Changing folders in Ubuntu

  SirMetal 16:15 13 May 2010

Hey guys.

I want to change the default location of the Pictures, Music and Videos folders so that they open the folders with the same name on my 8GB SD card. The reason I want to do this is because I do not want to store and cut short the life of my internal 4GB SSD.

I am running Eeebuntu with the Gnome interface.

Thanks in advance.

  LastChip 17:03 13 May 2010

Sorry, I don't use Eeebuntu, but Linux is pretty much the same whatever distro is used.

Simply open your card, (probably an icon on your desktop for it) right click (create folder) and create and name to choice, folders as required.

Then save whatever you wish within the folders.

There's actually no such thing as a default anything in Linux. You can do what you like with it.

  SirMetal 17:08 13 May 2010

Thanks for the response.

What I mean though, is when I click on places, it gives me links to Documents etc... but only the internal Documents folder. What I want is for the Document folder to link to my SD card, not the internal SSD.

  LastChip 17:44 13 May 2010

Got to go out now, if it's not answered, I'll come back to you.

  SirMetal 17:50 13 May 2010

Okay, thanks. Enjoy whatever you're going out to do!

  Rahere 18:06 13 May 2010

I do some thing similar as I dual boot xp and ubuntu - I have it set up so that Windows XP, ubuntu are each on a small partition with My Documents on another – XP and ubuntu can read/write to the My Documents partition . I have the folders appearing on the ubuntu menu - see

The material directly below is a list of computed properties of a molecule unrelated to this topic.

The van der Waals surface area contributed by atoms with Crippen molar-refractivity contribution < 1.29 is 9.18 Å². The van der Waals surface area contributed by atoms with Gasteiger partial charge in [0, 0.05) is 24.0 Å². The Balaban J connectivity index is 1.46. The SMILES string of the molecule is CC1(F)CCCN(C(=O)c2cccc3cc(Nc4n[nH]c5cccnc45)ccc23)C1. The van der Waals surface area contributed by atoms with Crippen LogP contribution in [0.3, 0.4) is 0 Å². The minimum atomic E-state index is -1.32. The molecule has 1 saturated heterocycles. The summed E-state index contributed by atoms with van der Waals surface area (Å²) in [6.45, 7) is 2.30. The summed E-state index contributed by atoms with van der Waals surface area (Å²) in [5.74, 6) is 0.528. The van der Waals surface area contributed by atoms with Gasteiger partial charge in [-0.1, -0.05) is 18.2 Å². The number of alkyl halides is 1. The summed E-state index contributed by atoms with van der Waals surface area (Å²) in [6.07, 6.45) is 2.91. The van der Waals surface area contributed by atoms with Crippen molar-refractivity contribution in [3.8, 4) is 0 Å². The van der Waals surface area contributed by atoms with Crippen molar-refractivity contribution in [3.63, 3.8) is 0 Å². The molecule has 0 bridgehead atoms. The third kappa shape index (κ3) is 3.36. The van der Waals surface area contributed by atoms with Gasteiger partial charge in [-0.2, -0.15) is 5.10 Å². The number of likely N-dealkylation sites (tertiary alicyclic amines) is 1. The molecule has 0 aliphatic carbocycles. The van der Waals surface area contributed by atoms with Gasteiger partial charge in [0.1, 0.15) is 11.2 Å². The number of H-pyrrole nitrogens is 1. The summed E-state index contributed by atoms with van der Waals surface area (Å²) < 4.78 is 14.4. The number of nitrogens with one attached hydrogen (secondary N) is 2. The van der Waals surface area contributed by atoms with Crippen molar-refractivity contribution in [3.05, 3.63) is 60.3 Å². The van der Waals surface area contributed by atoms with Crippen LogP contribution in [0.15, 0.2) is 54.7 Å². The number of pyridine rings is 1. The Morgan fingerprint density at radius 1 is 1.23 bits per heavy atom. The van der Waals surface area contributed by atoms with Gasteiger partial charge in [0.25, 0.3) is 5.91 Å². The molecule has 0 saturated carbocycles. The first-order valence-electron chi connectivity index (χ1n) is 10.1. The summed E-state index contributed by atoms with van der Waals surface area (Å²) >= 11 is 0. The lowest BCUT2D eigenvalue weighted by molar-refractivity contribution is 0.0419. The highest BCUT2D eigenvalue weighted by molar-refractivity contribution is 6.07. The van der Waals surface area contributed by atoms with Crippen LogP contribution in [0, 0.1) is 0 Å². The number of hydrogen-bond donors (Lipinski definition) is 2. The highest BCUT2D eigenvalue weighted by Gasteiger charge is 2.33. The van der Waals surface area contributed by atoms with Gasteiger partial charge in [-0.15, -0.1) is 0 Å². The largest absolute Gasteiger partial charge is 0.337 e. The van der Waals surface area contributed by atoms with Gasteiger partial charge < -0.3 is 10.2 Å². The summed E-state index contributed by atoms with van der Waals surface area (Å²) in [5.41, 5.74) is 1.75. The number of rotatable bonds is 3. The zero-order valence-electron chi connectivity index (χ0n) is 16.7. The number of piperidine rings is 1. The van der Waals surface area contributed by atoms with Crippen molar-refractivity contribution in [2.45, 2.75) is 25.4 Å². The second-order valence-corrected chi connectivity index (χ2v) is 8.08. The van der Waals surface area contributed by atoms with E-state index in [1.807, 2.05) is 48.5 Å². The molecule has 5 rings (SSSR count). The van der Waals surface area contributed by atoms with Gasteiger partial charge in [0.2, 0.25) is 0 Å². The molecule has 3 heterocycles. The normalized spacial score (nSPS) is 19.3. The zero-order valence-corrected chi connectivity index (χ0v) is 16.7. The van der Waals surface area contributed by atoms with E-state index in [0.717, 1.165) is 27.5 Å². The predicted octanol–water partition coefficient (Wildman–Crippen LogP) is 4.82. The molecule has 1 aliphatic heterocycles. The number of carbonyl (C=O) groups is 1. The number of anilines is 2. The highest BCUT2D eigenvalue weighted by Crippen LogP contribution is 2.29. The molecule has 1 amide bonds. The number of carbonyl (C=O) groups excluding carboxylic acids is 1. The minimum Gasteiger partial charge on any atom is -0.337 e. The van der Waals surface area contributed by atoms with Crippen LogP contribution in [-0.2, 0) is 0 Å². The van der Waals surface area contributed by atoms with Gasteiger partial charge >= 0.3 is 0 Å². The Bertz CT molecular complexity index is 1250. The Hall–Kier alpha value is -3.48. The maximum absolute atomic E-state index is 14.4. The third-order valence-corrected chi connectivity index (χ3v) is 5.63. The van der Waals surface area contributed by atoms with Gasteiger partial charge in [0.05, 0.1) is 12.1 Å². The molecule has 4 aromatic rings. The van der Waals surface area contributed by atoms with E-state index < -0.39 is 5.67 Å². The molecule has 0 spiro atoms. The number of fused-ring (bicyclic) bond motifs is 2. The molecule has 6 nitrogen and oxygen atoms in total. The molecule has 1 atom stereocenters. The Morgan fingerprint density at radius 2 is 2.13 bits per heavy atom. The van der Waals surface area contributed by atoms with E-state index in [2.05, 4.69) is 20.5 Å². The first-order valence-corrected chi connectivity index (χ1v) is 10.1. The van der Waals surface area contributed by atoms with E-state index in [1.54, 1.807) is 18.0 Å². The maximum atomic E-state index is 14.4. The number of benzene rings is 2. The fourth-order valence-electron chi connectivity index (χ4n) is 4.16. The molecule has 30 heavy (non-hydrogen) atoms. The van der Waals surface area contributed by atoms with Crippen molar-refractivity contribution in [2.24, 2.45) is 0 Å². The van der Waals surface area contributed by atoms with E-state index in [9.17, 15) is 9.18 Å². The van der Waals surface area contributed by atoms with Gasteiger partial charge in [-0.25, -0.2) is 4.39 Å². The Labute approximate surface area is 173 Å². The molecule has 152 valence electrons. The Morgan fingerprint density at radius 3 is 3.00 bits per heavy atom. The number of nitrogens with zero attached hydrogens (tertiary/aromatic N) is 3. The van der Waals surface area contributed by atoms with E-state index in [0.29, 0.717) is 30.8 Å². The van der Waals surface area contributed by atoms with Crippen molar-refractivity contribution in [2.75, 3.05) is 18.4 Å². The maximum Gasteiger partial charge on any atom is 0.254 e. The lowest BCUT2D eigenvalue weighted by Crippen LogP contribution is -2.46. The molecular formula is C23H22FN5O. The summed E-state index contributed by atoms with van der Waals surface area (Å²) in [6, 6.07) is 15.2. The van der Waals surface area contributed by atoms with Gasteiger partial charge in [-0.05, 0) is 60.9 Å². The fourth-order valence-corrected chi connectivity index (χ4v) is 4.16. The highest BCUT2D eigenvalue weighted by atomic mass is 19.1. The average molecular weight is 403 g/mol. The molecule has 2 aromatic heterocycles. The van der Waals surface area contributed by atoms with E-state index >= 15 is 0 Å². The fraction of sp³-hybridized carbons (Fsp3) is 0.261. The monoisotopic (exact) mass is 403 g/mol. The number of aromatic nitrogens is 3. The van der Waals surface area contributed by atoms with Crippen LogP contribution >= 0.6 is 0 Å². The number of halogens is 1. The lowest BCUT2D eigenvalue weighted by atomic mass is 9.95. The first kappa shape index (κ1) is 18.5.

click here

  LastChip 22:58 13 May 2010

Rahere has essentially answered the question for you with his link.

If you consider your SD card as the XP partition discussed in the link, you have your answer.

But, there's one issue you need to be aware of and know the answer to before you start: does your SD card auto-mount?

This will depend on the configuration of Eeebuntu and whether you leave your card permanently in the machine or not.

If you get an icon pop up when either you plug the card in, or if it's plugged in, when you boot up, it's probably auto-mounting.

This is a major difference between the Linux (Unix) world and Windows. Windows is designed to always auto-mount virtually anything you throw at it. Linux by design, is not.

Once the device is mounted, you can link to it, as described in the link.

However, there will be a difference in the syntax and to determine what this will be, you need to find out where the SD card (device) is mounting to. It may be possible to simply right click it and see the path in Properties. It's likely to be something like: /media/[device name] but that's something you'll have to take a look at and determine yourself.

If you need further help, please come back to this thread.

This thread is now locked and can not be replied to.

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